Hogg, M. C. (2023)


Transfer RNAs play a crucial role in protein translation where they bring amino acids to the ribosome to be incorporated into nascent polypeptide chains. During stress conditions tRNAs can be cleaved to generate tRNA-derived fragments. Several ribonucleases have been identified that cleave tRNA, however mutations in the stress-induced ribonuclease Angiogenin have been identified in a range of neurological disorders including Amyotrophic Lateral Sclerosis, Parkinson’s Disease, and Alzheimer’s Disease, suggesting that tRNA cleavage may be dysregulated in neurological disease. tRNA fragments have been detected in biofluids indicating they may be of use as biomarkers for neurological diseases. There is considerable variability in the methods used to quantify tRFs from size selection, adapter ligation, removal of RNA modifications, and sequence analysis approaches which can make it difficult to reconcile multiple studies. Here we review the biology of transfer RNAs and the biogenesis of tRNA-derived fragments, with a focus on the methods used to identify and quantify tRNA fragments and how different methodological approaches can influence tRNA fragment detection. We provide an overview of current literature on the identification of tRNA fragments in neurological disease models and patient samples, with a focus on circulating tRNA fragments as potential biomarkers of neurological diseases.

Tsolakis, A. V., Timplalexis, C., Tsolaki, M., & Aifantis, E. C. (2022)


Alzheimer’s disease is one of the main challenges of modern medicine since no cure has been found yet, the scientific community still does not fully understand the reasoning behind it, and any interventions found can delay the progress for only a limited amount of time. Over the years, research has shifted from attempts for curing the disease to efforts towards understanding the mechanisms behind it as well as finding tools that will speed up diagnosis many years before its clinical manifestations, when the brain deterioration begins. One of the many promising tools towards this direction is electroencephalography. Electroencephalography employs a variety of different measures that can be used as biomarkers for early diagnosis and differentiation of Alzheimer’s disease from other neurodegenerative disorders. Literature has produced a number of methods that have established reliable correlation between electroencephalography signals and structural abnormalities in Alzheimer’s disease. To that end, the present work proposes the combination of Tsallis Entropy and Higuchi Fractal Dimension within a common classification framework using machine learning techniques for classification among healthy, Mild Cognitive Impairment, and probable Alzheimer’s disease. The proposed methodology is applied on 75 subjects with different feature utilisation scenarios, reaching to an accuracy of 98.03% when classifying a signal epoch, following a 10-fold cross validation, as compared with other similar studies. Nevertheless, in a leave-one-out scenario with the same approach, the average accuracy drops significantly, suggesting that this method could complement other diagnosis approaches but cannot be used on each own.

Vakulenko, M. (2023)


This article presents the results of the clinical significance study of changes in the activity of adenosine deaminase and the content of polyamines in the blood plasma of cats with mammary gland tumors. In our work, we investigated the activity of the adenosine deaminase gene in the tissues of mammary gland tumors in cats and compared the activity of this gene with normal mammary gland tissue. In the course of this work, we also found out the frequency of occurrence of mammary gland tumors in the population of domestic cats in the Rostov region and evaluated the prognosis of survival after surgical treatment of breast cancer.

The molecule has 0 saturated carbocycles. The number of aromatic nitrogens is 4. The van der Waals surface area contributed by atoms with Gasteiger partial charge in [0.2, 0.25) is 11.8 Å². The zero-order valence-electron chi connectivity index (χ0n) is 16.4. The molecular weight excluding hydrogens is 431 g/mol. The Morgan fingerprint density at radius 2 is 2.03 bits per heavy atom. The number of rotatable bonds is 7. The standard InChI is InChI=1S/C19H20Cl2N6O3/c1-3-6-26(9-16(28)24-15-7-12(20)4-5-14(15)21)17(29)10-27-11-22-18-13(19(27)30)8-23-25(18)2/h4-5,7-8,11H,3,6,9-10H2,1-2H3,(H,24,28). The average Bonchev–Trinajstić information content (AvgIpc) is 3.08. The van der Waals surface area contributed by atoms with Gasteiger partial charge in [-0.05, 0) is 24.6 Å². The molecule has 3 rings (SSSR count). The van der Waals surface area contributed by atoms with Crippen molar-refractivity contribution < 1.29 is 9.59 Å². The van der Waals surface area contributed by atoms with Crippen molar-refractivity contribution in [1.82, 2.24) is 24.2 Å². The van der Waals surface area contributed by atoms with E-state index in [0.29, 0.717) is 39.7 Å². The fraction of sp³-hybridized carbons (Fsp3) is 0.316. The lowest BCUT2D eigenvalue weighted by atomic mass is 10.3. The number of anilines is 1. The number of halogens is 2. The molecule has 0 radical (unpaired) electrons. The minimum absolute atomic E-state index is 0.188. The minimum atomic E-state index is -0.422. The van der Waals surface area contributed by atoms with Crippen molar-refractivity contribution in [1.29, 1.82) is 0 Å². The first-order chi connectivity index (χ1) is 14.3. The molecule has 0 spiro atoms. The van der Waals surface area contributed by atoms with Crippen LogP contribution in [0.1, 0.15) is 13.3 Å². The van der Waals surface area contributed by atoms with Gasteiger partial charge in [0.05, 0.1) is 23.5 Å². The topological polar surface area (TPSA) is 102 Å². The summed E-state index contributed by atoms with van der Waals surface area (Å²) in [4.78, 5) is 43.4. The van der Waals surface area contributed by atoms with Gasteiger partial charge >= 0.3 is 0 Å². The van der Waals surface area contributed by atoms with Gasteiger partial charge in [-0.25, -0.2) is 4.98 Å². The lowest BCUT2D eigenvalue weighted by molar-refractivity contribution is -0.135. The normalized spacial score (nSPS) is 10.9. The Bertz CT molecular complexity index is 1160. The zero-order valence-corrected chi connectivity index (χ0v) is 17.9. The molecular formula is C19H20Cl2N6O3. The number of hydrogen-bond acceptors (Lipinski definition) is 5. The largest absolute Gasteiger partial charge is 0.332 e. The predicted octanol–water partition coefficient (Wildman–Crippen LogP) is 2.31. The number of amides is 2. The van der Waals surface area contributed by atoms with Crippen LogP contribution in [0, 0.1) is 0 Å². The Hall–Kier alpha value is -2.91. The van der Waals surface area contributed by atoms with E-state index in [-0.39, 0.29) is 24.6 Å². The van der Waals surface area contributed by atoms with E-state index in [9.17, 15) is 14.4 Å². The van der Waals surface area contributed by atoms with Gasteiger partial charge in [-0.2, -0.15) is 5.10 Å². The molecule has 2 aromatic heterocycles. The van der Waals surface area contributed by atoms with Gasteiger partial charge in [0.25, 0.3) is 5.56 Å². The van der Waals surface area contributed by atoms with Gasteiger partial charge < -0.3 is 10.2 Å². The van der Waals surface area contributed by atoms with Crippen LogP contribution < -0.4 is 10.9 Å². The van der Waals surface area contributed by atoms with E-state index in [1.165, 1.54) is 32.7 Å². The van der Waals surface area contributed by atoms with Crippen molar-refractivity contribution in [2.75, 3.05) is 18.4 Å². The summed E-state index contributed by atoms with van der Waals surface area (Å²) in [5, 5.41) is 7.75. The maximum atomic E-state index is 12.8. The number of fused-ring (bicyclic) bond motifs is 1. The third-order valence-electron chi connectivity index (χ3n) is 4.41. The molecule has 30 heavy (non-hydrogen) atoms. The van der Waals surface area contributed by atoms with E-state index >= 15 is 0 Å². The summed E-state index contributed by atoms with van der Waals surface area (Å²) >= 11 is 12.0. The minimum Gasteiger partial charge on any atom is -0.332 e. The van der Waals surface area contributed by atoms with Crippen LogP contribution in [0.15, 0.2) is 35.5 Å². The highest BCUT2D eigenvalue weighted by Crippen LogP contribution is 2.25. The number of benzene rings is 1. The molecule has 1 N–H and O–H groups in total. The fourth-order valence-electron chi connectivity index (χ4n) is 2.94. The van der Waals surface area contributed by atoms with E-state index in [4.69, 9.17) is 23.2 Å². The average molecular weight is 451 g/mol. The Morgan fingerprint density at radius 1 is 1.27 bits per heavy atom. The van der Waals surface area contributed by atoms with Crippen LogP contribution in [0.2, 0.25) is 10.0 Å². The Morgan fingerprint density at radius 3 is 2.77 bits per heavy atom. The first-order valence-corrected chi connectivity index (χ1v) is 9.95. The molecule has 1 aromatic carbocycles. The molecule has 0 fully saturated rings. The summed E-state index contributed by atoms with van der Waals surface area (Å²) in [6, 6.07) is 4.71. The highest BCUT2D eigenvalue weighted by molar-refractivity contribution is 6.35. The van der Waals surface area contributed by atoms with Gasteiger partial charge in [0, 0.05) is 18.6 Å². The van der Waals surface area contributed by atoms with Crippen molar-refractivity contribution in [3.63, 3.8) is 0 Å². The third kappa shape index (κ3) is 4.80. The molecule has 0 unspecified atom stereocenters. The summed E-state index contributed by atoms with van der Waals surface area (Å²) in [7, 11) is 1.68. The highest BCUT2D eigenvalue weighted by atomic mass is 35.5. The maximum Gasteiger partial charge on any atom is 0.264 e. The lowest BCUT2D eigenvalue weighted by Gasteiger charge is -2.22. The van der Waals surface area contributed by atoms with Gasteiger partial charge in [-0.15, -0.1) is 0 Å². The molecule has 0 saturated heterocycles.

The incidence of mammary gland tumors was detected, which amounted to 0.4% of the domestic cats who have applied to veterinary clinics in Rostov region, where the cats with mammary gland neoplasms amounted to approximately 400 individuals for every 100,000 animals. These data reflect the importance of the problem of mammary gland tumors and emphasize the need to study the pathophysiological foundations of carcinogenesis in order to create molecular genetic approaches for early diagnosis of mammary gland tumors.

The results of the studies showed that the level of expression of the adenosine deaminase   gene in the tissues of invasive nonspecific carcinoma and in the tissues of fibroepithelial hyperplasia sharply increases compared to the tissue of a healthy mammary gland, 36 times in the tissues of invasive carcinomas and 131 times in the tissues of fibroepithelial hyperplasia. At the same time, there were no significant differences between the activity of adenosine deaminase   in the blood plasma of healthy animals and in the blood plasma of animals with malignant neoplasms of the mammary gland. Measurement of the level of polyamines in the blood of animals showed that the content of putrescine in the erythrocytes of the blood of cats with benign and tumor-like neoplasms of the mammary fibroepithelial hyperplasia significantly increased by 5 times compared with the indicators of the control group. In malignant neoplasms of the mammary gland invasive nonspecific carcinoma, the content of putrescine and spermin in the blood significantly exceeded the control values by 6 and 10 times, respectively.